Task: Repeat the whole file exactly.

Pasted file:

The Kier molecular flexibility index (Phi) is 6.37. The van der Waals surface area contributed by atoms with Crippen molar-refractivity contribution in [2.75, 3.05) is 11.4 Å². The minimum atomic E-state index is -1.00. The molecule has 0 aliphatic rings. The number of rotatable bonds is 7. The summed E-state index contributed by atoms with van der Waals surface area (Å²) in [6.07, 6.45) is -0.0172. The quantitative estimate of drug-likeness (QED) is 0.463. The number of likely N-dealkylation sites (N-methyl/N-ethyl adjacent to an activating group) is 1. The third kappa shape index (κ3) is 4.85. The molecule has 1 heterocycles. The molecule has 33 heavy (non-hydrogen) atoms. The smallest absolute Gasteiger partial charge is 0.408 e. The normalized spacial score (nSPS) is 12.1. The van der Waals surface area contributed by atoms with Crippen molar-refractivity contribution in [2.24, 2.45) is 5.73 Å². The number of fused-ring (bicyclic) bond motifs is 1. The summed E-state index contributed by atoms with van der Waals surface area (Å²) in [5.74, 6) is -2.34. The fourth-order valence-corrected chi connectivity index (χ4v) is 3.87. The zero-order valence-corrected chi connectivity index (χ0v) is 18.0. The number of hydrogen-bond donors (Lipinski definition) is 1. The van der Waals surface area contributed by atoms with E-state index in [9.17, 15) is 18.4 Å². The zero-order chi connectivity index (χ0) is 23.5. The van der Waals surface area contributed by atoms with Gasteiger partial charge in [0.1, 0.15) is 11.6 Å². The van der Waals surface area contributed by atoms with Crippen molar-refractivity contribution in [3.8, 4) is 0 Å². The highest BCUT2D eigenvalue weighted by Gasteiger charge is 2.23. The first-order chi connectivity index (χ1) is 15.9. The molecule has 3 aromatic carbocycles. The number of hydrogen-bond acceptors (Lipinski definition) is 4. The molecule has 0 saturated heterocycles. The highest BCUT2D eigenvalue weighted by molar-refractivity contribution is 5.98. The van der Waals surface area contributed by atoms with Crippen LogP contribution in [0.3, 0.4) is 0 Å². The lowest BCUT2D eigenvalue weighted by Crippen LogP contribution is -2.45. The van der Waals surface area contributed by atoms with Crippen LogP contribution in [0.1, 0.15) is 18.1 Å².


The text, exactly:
The Kier molecular flexibility index (Phi) is 6.37. The van der Waals surface area contributed by atoms with Crippen molar-refractivity contribution in [2.75, 3.05) is 11.4 Å². The minimum atomic E-state index is -1.00. The molecule has 0 aliphatic rings. The number of rotatable bonds is 7. The summed E-state index contributed by atoms with van der Waals surface area (Å²) in [6.07, 6.45) is -0.0172. The quantitative estimate of drug-likeness (QED) is 0.463. The number of likely N-dealkylation sites (N-methyl/N-ethyl adjacent to an activating group) is 1. The third kappa shape index (κ3) is 4.85. The molecule has 1 heterocycles. The molecule has 33 heavy (non-hydrogen) atoms. The smallest absolute Gasteiger partial charge is 0.408 e. The normalized spacial score (nSPS) is 12.1. The van der Waals surface area contributed by atoms with Crippen molar-refractivity contribution in [2.24, 2.45) is 5.73 Å². The number of fused-ring (bicyclic) bond motifs is 1. The summed E-state index contributed by atoms with van der Waals surface area (Å²) in [5.74, 6) is -2.34. The fourth-order valence-corrected chi connectivity index (χ4v) is 3.87. The zero-order valence-corrected chi connectivity index (χ0v) is 18.0. The number of hydrogen-bond donors (Lipinski definition) is 1. The van der Waals surface area contributed by atoms with E-state index in [9.17, 15) is 18.4 Å². The zero-order chi connectivity index (χ0) is 23.5. The van der Waals surface area contributed by atoms with Gasteiger partial charge in [0.1, 0.15) is 11.6 Å². The van der Waals surface area contributed by atoms with Crippen molar-refractivity contribution in [3.8, 4) is 0 Å². The highest BCUT2D eigenvalue weighted by Gasteiger charge is 2.23. The first-order chi connectivity index (χ1) is 15.9. The molecule has 3 aromatic carbocycles. The number of hydrogen-bond acceptors (Lipinski definition) is 4. The molecule has 0 saturated heterocycles. The highest BCUT2D eigenvalue weighted by molar-refractivity contribution is 5.98. The van der Waals surface area contributed by atoms with Crippen LogP contribution in [0.3, 0.4) is 0 Å². The lowest BCUT2D eigenvalue weighted by Crippen LogP contribution is -2.45. The van der Waals surface area contributed by atoms with Crippen LogP contribution in [0.1, 0.15) is 18.1 Å².